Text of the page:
Research that revitalizes our cultural traditions and ways of living is sacred work, essential to our survival.
What do global positioning and buffalo jumps have in common? Innovative land use research program provides model for First Nations.
Potential. This is the word often used to describe tribal colleges and universities (TCUs) in their miraculous march to a respected place in higher educational history in this country.
Dine College Student of the Year and AIHEC Student Congress President Violet Tso has no intention of resting on her laurels (“I don’t think there’s a word for free time in Diné.”) as she moves ahead in pursuit of a bachelor’s degree in elementary education and also works to improve tribal campus infrastructure.
Utilizing Research Methods that Respect and Empower Indigenous Knowledge
In reviewing the literature on conducting American Indian and Alaskan Native education research, several themes emerged,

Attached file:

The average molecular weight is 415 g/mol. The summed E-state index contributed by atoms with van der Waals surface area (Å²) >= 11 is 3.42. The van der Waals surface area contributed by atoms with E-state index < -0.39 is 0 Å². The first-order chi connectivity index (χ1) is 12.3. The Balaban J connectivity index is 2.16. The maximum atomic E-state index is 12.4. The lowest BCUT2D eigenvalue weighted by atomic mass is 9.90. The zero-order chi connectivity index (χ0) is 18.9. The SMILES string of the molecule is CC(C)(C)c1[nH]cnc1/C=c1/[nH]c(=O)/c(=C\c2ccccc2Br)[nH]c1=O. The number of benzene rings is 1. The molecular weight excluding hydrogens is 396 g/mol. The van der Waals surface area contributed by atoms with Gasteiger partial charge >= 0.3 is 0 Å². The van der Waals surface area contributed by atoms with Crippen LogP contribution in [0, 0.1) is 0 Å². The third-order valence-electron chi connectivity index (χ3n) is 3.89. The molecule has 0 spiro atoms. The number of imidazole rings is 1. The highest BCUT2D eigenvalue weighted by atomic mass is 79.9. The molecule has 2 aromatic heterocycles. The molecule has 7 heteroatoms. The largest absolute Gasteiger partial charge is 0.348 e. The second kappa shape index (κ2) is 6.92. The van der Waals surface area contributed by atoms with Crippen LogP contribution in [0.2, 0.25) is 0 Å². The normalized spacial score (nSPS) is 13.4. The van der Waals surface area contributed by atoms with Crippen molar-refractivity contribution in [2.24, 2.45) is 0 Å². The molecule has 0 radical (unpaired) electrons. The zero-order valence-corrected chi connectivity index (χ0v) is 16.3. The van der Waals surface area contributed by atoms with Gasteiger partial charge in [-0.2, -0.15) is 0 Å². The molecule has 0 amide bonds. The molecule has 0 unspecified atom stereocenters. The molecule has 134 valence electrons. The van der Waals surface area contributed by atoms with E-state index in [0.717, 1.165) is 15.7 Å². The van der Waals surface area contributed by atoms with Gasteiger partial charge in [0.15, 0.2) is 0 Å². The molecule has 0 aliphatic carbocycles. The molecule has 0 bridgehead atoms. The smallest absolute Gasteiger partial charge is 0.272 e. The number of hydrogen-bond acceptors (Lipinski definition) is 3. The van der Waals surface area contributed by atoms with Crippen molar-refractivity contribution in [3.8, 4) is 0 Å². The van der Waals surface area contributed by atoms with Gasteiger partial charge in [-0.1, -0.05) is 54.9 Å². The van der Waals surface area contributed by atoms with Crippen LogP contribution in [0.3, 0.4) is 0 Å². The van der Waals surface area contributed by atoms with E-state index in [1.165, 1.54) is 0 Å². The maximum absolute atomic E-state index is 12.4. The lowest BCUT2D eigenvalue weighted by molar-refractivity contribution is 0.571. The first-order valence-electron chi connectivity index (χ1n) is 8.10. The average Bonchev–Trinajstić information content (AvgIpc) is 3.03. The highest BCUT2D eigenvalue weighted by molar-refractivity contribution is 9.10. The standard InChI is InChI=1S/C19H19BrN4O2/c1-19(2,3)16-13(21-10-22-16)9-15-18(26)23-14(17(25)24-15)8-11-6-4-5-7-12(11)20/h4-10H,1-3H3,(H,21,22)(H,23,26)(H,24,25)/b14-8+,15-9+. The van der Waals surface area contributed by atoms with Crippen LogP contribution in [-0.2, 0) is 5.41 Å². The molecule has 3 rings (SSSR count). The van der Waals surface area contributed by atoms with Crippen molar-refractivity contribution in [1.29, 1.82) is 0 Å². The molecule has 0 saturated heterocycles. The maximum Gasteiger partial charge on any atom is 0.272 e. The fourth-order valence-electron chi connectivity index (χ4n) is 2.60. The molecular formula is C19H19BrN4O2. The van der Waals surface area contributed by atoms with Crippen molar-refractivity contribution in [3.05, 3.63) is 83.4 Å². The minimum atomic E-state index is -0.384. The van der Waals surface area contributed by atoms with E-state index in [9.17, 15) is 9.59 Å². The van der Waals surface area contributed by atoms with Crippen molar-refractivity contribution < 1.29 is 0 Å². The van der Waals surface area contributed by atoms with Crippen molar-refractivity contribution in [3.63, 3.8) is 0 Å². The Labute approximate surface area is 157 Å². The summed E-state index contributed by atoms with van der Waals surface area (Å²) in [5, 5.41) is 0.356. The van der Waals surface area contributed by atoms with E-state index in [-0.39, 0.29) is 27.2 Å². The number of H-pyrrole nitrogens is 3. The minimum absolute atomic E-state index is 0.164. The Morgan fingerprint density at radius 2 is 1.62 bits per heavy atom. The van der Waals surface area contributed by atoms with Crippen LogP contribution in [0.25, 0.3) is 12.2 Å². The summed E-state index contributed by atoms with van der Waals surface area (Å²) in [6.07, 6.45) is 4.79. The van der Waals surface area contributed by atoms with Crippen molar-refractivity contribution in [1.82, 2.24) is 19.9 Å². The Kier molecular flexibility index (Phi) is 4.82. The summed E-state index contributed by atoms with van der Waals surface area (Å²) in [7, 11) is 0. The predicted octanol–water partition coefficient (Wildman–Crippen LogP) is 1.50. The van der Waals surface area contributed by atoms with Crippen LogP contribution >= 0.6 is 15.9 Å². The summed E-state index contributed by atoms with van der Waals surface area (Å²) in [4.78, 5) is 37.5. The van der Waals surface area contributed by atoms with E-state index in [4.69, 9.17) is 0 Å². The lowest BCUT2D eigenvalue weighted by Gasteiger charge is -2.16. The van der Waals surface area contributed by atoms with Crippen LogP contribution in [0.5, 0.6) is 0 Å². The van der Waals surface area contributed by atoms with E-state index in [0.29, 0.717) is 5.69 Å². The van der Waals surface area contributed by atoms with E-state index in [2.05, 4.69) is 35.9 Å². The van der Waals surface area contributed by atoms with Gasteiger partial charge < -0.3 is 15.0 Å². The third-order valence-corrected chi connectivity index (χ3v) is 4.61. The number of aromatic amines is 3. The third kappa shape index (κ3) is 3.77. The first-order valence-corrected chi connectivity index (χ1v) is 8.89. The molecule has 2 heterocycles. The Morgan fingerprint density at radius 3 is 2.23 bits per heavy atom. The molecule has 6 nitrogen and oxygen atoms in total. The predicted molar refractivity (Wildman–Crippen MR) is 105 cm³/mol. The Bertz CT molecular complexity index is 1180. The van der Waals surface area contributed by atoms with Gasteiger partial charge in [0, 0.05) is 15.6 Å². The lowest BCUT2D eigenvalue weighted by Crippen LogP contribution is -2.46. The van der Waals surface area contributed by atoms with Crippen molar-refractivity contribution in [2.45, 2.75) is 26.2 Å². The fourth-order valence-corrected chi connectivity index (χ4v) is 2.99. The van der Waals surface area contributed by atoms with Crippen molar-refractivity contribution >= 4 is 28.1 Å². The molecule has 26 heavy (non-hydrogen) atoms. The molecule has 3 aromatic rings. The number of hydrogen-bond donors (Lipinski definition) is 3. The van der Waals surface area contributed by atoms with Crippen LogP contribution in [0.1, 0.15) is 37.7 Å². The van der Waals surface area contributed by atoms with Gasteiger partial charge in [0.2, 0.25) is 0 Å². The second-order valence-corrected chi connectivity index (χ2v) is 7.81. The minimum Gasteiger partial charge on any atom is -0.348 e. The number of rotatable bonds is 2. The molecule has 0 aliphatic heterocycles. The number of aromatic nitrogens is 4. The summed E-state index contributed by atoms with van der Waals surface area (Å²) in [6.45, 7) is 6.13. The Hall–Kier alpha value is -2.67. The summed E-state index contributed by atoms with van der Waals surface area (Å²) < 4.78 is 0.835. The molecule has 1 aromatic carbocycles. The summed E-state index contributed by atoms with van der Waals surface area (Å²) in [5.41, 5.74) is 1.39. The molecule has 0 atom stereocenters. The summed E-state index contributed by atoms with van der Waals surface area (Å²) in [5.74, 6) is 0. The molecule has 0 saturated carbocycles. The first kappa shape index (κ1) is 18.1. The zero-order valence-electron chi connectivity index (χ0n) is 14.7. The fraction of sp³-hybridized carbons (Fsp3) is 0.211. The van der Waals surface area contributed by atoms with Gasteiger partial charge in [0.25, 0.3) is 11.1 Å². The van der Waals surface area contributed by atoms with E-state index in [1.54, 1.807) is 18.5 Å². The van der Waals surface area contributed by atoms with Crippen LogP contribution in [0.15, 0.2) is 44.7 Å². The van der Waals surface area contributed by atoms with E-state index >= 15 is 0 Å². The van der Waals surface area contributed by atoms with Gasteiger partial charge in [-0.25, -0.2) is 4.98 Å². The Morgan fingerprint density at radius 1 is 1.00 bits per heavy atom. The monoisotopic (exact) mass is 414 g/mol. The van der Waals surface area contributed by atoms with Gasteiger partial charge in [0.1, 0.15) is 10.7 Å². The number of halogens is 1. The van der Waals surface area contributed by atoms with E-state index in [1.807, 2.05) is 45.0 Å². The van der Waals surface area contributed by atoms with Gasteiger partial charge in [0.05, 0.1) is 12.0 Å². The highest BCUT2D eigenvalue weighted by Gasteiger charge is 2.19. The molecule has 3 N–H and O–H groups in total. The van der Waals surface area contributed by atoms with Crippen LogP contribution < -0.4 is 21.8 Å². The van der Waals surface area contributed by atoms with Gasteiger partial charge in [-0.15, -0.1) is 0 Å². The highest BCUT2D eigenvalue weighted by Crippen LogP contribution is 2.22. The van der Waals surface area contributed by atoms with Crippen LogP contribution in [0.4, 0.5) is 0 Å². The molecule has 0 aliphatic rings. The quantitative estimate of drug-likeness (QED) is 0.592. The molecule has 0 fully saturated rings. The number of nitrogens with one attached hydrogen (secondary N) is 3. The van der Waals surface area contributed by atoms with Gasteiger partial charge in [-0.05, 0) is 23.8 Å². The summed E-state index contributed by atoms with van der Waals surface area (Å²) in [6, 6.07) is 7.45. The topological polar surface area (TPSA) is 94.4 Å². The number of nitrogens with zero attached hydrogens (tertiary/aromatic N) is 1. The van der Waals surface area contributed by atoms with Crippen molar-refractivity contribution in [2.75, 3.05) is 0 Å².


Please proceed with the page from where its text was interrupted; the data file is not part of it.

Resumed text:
Edited by Annette Piña Ochoa, Betsy Franco, and Traci L. Gourdine
Candlewick Press (2003), Cambridge, MA. 145 pages.
Review by Natalie Davis
The writing of these young,
Society for Advancement of Chicanos and Native Americans in Science (2002) Santa Cruz, CA
Review by Holly Ristau
The Society for Advancement of Chicanos and Native Americans in Science (SACNAS) has gathered a group of biographies and on-line resources that can be accessed by junior high and high school students on the internet at www.sacnas.org.
by Jeffrey S. Ashley and Secody J. Hubbard
Praeger Publishers (2004), Oxford, UK. 136 Pages
Review by Paul Boyer
Tribes often argue they are outside state jurisdiction.
Written and directed by Niki Caro
Produced By Tim Sanders, John Barnett, Frank Hübner
South Pacific Pictures,
American Indian Theater in Performance: A Reader
UCLA American Indian Studies Center (2000). 414 pages
ISBN: 0-935626-52-2 for paper,